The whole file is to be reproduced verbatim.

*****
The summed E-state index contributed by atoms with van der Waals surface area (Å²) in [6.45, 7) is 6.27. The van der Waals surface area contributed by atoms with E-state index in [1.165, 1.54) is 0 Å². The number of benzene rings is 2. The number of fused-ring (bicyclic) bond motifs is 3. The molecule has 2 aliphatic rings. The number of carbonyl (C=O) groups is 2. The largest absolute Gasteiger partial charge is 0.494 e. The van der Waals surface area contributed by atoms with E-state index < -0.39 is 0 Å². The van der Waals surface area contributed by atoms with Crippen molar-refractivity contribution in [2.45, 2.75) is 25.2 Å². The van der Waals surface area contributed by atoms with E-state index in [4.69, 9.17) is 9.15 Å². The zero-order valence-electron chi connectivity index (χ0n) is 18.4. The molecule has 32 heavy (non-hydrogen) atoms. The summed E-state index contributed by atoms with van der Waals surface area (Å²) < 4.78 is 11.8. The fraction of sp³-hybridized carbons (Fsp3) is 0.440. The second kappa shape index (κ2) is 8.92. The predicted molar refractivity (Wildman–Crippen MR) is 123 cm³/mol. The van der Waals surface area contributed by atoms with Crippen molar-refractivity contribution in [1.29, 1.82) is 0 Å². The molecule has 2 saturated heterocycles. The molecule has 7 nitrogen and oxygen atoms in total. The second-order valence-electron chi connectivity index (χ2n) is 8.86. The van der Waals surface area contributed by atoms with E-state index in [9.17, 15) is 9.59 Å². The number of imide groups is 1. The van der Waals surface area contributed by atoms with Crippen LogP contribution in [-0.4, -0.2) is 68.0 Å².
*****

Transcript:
The summed E-state index contributed by atoms with van der Waals surface area (Å²) in [6.45, 7) is 6.27. The van der Waals surface area contributed by atoms with E-state index in [1.165, 1.54) is 0 Å². The number of benzene rings is 2. The number of fused-ring (bicyclic) bond motifs is 3. The molecule has 2 aliphatic rings. The number of carbonyl (C=O) groups is 2. The largest absolute Gasteiger partial charge is 0.494 e. The van der Waals surface area contributed by atoms with E-state index < -0.39 is 0 Å². The van der Waals surface area contributed by atoms with Crippen molar-refractivity contribution in [2.45, 2.75) is 25.2 Å². The van der Waals surface area contributed by atoms with E-state index in [4.69, 9.17) is 9.15 Å². The zero-order valence-electron chi connectivity index (χ0n) is 18.4. The molecule has 32 heavy (non-hydrogen) atoms. The summed E-state index contributed by atoms with van der Waals surface area (Å²) < 4.78 is 11.8. The fraction of sp³-hybridized carbons (Fsp3) is 0.440. The second kappa shape index (κ2) is 8.92. The predicted molar refractivity (Wildman–Crippen MR) is 123 cm³/mol. The van der Waals surface area contributed by atoms with Crippen molar-refractivity contribution in [1.29, 1.82) is 0 Å². The molecule has 2 saturated heterocycles. The molecule has 7 nitrogen and oxygen atoms in total. The second-order valence-electron chi connectivity index (χ2n) is 8.86. The van der Waals surface area contributed by atoms with E-state index in [9.17, 15) is 9.59 Å². The number of imide groups is 1. The van der Waals surface area contributed by atoms with Crippen LogP contribution in [-0.4, -0.2) is 68.0 Å².